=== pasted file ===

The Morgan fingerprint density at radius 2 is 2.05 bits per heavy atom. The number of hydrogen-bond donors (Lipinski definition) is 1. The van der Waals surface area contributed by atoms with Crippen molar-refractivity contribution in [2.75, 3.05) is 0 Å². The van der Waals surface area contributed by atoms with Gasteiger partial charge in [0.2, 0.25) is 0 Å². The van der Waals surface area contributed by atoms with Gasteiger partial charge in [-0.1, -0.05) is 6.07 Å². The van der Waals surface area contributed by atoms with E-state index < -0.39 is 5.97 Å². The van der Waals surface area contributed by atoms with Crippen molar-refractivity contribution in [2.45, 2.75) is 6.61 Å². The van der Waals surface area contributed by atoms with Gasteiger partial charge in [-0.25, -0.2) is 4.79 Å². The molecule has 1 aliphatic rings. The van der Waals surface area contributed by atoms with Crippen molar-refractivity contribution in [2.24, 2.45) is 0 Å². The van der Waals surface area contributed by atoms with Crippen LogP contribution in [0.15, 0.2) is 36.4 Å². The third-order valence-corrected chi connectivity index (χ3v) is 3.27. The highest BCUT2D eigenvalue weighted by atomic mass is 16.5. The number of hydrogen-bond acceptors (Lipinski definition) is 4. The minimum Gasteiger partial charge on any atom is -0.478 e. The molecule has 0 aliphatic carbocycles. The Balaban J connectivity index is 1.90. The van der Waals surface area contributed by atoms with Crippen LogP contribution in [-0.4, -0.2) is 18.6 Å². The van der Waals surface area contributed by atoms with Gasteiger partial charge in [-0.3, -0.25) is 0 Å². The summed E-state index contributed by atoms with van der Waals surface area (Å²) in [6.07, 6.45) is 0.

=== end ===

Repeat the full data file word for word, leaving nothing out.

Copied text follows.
The Morgan fingerprint density at radius 2 is 2.05 bits per heavy atom. The number of hydrogen-bond donors (Lipinski definition) is 1. The van der Waals surface area contributed by atoms with Crippen molar-refractivity contribution in [2.75, 3.05) is 0 Å². The van der Waals surface area contributed by atoms with Gasteiger partial charge in [0.2, 0.25) is 0 Å². The van der Waals surface area contributed by atoms with Gasteiger partial charge in [-0.1, -0.05) is 6.07 Å². The van der Waals surface area contributed by atoms with E-state index < -0.39 is 5.97 Å². The van der Waals surface area contributed by atoms with Crippen molar-refractivity contribution in [2.45, 2.75) is 6.61 Å². The van der Waals surface area contributed by atoms with Gasteiger partial charge in [-0.25, -0.2) is 4.79 Å². The molecule has 1 aliphatic rings. The van der Waals surface area contributed by atoms with Crippen molar-refractivity contribution in [2.24, 2.45) is 0 Å². The van der Waals surface area contributed by atoms with Crippen LogP contribution in [0.15, 0.2) is 36.4 Å². The third-order valence-corrected chi connectivity index (χ3v) is 3.27. The highest BCUT2D eigenvalue weighted by atomic mass is 16.5. The number of hydrogen-bond acceptors (Lipinski definition) is 4. The minimum Gasteiger partial charge on any atom is -0.478 e. The molecule has 0 aliphatic carbocycles. The Balaban J connectivity index is 1.90. The van der Waals surface area contributed by atoms with Crippen LogP contribution in [-0.4, -0.2) is 18.6 Å². The van der Waals surface area contributed by atoms with Gasteiger partial charge in [-0.3, -0.25) is 0 Å². The summed E-state index contributed by atoms with van der Waals surface area (Å²) in [6.07, 6.45) is 0.